Most of the financial resources were made available at the state level, with capped expenditure which the funding beneficiaries considered to be inadequate. "Funding for School Sanitation in a TSC Project is provided by the central and state government in the ratio of 70:30. Accordingly the central assistance per unit will be restricted to 70 percent for a unit cost of INR35,000 crore."
Surveys implemented two years after the TSC was put in place revealed that, in many instances, the funds made available were insufficient to cover the objectives of the campaign. "The state government thereafter evaluated the programme in 2003-04 and realised that the financial subsidy did not help in increasing effective coverage and it was also not possible to provide for the large number of families to be covered (as per Census 2001 only 21 percent to 22 percent used sanitary toilets). Therefore, the rural sanitation programme was relaunched in all 25 Districts of the State as per the fresh national guidelines.”
Similarly, there were failures in the planning process. "The country's sanitation programmes have failed to achieve the desired targets largely due to planning level weaknesses even as large-scale diversions, wastages and irregularities were detected.”
There was no evaluation of the resources that would be needed to achieve the intended objectives. “The targets for construction of toilets were fixed by the state governments without taking into account the fund availability and their capacity to execute the approved plans. This resulted in substantial amounts remaining unspent at the end of each year ranging from 40 percent to 56 percent of the available funds.”
There was also a shortage of qualified people to work on the programme. “In nearly half of the studied districts, it was reported that adequate staff and capacity was not available at the block and sub-block level to implement the programme effectively. In some cases, this could be because of the remote location of these areas which makes these less attractive postings within the government system and also for professionals recruited from the open market."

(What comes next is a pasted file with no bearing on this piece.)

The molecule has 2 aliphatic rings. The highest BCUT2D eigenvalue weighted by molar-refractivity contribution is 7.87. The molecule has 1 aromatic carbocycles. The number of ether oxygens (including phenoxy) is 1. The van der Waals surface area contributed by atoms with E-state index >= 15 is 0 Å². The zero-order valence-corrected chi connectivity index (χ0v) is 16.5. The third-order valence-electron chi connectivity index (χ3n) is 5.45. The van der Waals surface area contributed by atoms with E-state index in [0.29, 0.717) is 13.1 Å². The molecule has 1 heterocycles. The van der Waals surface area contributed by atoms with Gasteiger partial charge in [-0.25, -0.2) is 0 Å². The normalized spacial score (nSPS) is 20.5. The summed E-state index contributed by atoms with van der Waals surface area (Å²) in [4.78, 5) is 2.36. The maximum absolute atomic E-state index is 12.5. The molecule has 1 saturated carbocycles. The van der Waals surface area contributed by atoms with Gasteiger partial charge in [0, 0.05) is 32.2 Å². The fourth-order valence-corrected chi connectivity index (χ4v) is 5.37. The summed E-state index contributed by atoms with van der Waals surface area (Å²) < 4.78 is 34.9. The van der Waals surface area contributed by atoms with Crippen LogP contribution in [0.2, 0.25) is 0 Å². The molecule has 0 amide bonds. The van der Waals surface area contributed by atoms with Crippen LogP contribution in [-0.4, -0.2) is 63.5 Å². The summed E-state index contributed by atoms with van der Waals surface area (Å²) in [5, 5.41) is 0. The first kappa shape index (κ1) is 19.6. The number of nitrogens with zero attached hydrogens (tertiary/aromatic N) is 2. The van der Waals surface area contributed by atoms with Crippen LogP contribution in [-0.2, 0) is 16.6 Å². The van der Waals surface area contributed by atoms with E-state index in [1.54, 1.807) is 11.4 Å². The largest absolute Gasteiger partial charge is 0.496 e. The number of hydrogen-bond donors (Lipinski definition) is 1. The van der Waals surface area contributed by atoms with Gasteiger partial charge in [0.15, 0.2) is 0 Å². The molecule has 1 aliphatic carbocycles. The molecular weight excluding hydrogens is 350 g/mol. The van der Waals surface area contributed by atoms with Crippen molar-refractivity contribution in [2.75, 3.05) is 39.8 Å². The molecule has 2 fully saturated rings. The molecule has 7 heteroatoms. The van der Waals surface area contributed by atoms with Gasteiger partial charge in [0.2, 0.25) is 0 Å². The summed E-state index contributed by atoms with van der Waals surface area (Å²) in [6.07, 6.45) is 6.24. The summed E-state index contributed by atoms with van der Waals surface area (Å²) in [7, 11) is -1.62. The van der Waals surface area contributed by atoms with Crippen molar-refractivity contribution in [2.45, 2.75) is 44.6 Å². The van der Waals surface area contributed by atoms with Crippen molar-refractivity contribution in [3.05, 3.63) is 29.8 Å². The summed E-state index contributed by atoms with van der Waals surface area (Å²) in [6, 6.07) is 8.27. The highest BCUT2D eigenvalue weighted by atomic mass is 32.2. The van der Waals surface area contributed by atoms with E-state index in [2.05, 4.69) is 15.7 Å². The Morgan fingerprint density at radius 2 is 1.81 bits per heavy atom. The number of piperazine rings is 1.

The TSC was led by local governments and implemented by district councils or "Zilla Panchayats". “The TSC is being implemented in districts of the states/UTs with support from the GOI and the respective state/UT governments… In case a Zilla Panchayat is not functional, the District Water and Sanitation Mission (DWSM) can implement the TSC. Similarly, at the block and the Panchayat levels, Panchayat Samitis and respective GPs are involved in implementation of the TSC.”
However, the progress of the implementation was no more than gradual. Given that it was a local initiative, state governments needed to allocate a higher priority to the TSC than they did. “Though most states have included the TSC in their programmes, financial allocations for sanitation often are not adequate due to [the] lack of priority attached to the programme. which often takes a back seat to water, which is a more politically important area.”
There was a good measurement mechanism in place to track the progress of the TSC. However, the collection of data and varied across the country, and there is evidence that the funds allocated for monitoring purposes were not fully utilised.
Monitoring systems were put in place throughout India to monitor progress of the TSC. “In a majority of the sample districts, a monitoring system to track progress on sanitation exists at the village level... Monitoring is done on indicators prescribed by the GoI, such as construction of toilets by different categories of households, construction of school and Anganwadi toilets, etc.” The data was collected at the village level and compiled by districts in a monthly progress report.